These are not “suspicious” claims but openly false and fraudulent ones, as any capable, mildly-intelligent adult can immediately discern. One would think that the presence of such claims would give rise to a healthy suspicion: perhaps if a lawsuit invites multiple identical claims, some of them from “nursery-school-age children,” it is worth looking into whether the scope or the scale of the lawsuit, or its vetting process, is appropriate and adequate to the task. The USDA responded to these grim revelations by cheerfully going along with the terms of the settlement: in one instance, they paid out nearly $100 million to sixteen zip codes in which “the number of successful claimants exceeded the total number of farms operated by people of any race;” in one town in North Carolina, “the number of people paid was nearly four times the total number of farms.”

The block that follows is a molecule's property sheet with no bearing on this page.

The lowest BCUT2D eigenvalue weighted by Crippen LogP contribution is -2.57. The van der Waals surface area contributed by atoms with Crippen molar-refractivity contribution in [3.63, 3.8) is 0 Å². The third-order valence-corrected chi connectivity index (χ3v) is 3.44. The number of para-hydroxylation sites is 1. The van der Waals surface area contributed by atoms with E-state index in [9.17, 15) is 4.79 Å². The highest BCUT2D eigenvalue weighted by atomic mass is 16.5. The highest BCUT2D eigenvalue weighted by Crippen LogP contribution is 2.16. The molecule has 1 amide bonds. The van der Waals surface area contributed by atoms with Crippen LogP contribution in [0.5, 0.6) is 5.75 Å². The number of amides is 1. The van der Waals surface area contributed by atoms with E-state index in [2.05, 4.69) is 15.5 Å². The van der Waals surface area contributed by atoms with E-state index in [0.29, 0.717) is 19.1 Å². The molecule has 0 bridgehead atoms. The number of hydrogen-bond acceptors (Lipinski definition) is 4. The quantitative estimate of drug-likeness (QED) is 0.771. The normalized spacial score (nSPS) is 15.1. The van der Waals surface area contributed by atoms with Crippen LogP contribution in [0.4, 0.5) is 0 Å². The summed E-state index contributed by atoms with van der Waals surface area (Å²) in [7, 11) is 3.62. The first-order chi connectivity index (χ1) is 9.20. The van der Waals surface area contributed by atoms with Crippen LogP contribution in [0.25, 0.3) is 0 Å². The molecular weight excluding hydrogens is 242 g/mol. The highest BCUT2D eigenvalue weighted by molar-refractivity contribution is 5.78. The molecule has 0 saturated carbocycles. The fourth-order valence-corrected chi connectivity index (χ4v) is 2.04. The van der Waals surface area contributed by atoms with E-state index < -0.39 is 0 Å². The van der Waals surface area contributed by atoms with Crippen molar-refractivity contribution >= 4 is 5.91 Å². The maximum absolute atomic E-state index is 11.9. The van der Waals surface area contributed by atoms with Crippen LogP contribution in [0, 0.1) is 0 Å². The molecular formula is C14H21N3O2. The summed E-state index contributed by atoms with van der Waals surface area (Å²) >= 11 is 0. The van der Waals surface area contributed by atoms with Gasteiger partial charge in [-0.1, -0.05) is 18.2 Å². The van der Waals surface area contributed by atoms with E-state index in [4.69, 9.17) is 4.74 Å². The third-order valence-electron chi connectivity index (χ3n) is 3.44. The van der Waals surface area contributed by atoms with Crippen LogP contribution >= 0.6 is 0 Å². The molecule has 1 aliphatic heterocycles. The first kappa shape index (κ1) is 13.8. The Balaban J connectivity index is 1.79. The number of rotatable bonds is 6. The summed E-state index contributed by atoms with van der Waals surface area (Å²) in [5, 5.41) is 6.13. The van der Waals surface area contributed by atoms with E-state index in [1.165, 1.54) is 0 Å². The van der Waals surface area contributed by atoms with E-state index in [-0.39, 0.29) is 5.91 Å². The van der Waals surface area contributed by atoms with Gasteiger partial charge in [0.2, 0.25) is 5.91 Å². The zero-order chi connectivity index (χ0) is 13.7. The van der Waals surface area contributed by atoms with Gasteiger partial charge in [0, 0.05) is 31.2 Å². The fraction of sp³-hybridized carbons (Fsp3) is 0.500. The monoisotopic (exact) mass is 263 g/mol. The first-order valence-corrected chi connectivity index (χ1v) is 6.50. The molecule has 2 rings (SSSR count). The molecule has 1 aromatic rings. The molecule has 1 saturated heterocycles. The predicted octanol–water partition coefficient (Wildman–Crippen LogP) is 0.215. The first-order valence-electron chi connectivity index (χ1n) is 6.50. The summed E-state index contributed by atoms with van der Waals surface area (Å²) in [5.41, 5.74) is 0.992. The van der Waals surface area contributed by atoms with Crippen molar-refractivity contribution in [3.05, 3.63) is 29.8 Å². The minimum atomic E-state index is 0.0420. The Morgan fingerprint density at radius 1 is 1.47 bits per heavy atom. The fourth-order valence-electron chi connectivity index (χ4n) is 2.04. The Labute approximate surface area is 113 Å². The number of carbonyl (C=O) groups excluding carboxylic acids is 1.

Was there no sensible, principled person within the entire Department willing to put an end to such absurdity? Was there anybody sitting around that might have mounted some kind of aggressive campaign to combat such naked deceit? Don’t count on it. This is the same bureaucracy, after all, that has paid out tens of millions of dollars to dead farmers. Last year alone the department’s whiz kids made over $6 billion in improper payments. Nearly 66% of improper food stamp payments were “agency-caused.” (Luckily, the Food and Nutrition Service only needs a cool $20 million in order to investigate its own fraudulent and inept administrative wing. Thank God we nixed the whole austerity thing.)